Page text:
Isolation levels affect how aggressively SQL Server places and holds locks on tables and schemas. Get too lazy and you’ll end up with phantom data and dirty reads. Be too zealous, and you’ll end up troubleshooting deadlocks. Here’s an overview of the different types of isolation levels available, to help you choose which one is best for you.
How to set the isolation level
The isolation level is set using a SET command.
SET TRANSACTION ISOLATION LEVEL SERIALIZABLE;
The isolation level is context specific; if you set it in a stored procedure, it reverts to the connection’s previous state once the procedure exits.
READ UNCOMMITTED is the least restrictive isolation level and is equivalent to using the NOLOCK locking hint on all tables. This allows for what’s known as dirty reads, i.e. that the transaction can read data that other transactions have not yet committed. This means that if the other transactions roll back, these rows may longer exist.
The difference from using the NOLOCK hint is that READ UNCOMMITTED does not even place schema-stability locks, which means that it is even possible that for other transactions to drop or modify tables or views that you’ve included in your query.
Avoid using READ COMMITTED or the NOLOCK hint, unless you are sure the underlying data does not change. Even then, you should selectively apply NOLOCK to specific tables.
READ COMMITTED is the SQL Server default isolation level. Uncommitted changes from other transactions cannot be read, which means that dirty reads are not possible. However, reading data does not place a lock on it, which means that other transactions can still make changes to “your” data, which can result in what’s known as non-repeatable reads.
This isolation level provides protection against not only dirty reads but also non-repeatable reads. It does this by placing shared locks on everything your transaction reads or modifies. Because the shared locks are not range locks, phantom reads are still possible.
The REPEATABLE READ isolation level holds these shared locks for the duration of the transaction, making it less concurrent than for instance READ COMMITTED.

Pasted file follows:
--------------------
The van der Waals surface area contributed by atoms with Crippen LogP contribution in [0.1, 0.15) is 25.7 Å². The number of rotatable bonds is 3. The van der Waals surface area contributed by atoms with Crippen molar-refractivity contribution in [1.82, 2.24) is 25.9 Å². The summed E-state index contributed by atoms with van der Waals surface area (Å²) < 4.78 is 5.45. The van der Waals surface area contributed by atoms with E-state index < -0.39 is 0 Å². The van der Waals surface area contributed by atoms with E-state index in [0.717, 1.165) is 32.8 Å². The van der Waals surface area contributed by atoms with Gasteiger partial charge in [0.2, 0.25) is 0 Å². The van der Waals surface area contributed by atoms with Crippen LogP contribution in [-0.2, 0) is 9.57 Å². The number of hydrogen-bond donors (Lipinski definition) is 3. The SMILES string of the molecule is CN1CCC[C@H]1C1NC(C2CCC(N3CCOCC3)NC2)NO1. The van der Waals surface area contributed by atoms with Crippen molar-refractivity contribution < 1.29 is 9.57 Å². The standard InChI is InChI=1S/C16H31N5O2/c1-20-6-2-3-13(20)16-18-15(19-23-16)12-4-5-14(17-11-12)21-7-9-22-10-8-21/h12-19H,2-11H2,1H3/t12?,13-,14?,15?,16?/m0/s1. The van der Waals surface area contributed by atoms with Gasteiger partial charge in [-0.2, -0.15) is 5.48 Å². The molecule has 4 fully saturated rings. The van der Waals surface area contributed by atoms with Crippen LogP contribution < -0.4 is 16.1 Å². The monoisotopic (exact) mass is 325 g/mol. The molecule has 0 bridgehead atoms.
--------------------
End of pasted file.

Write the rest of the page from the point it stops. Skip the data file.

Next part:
The SNAPSHOT isolation level, like the name implies, provides your transaction with a snapshot of how the database looked like at the time the transaction started. Outside changes to the data made after this point are not visible to the transaction. Because of the snapshot approach, this isolation level does not implicitly block data that it reads, allowing for fairly good concurrency, but at the price of not properly locking the rows that you modify in the transaction.
This mode requires that you turn on row versioning by setting ALLOW_SNAPSHOT_ISOLATION to ON.
The SERIALIZABLE isolation level is the most restrictive and least concurrent, but it provides very good transactional integrity. Statements in the transaction cannot read other transactions’ uncommitted data (dirty reads), and it locks any data you’ve selected or modified (including placing range locks to prevent phantom data). All locks are held until the transaction completes, so it’s equivalent to placing HOLDLOCK hints on all tables.
Needless to say, a restrictive isolation level like this one may be suitable for some purposes, while other situations on systems with high transaction volumes may generate frequent deadlocks between transaction.
A dirty read is when data you just selected may have changed or may not exist at all by the time you commit your transaction. This can typically happen when using the NOLOCK hint or the READ UNCOMMITTED isolation level.
Non-repeatable and phanom reads
A non-repeatable read is when two identical SELECT statements, within the same transaction, return different data the first and second time you run them. REPEATABLE READ provides some protection against non-repeatable reads by placing shared locks.
Rows that appear in the second SELECT but not in the first are called phantom reads. The only way to eliminate phantom reads are by explicitly placing an exclusive table or range lock, or using the SERIALIZABLE isolation level.
Row versioning and READ_COMMITTED_SNAPSHOT
Working with the READ COMMITTED and SNAPSHOT isolation modes, you should also pay attention to the database’s READ_COMMITTED_SNAPSHOT setting, which controls if transactions are row-versioned. Row versioned transactions allows for a “read only” snapshot view of the data, as it looked when you started your transaction, regardless of other transactions that may modify it in the meantime. A comprehensive discussion about row versioning is available on MSDN.
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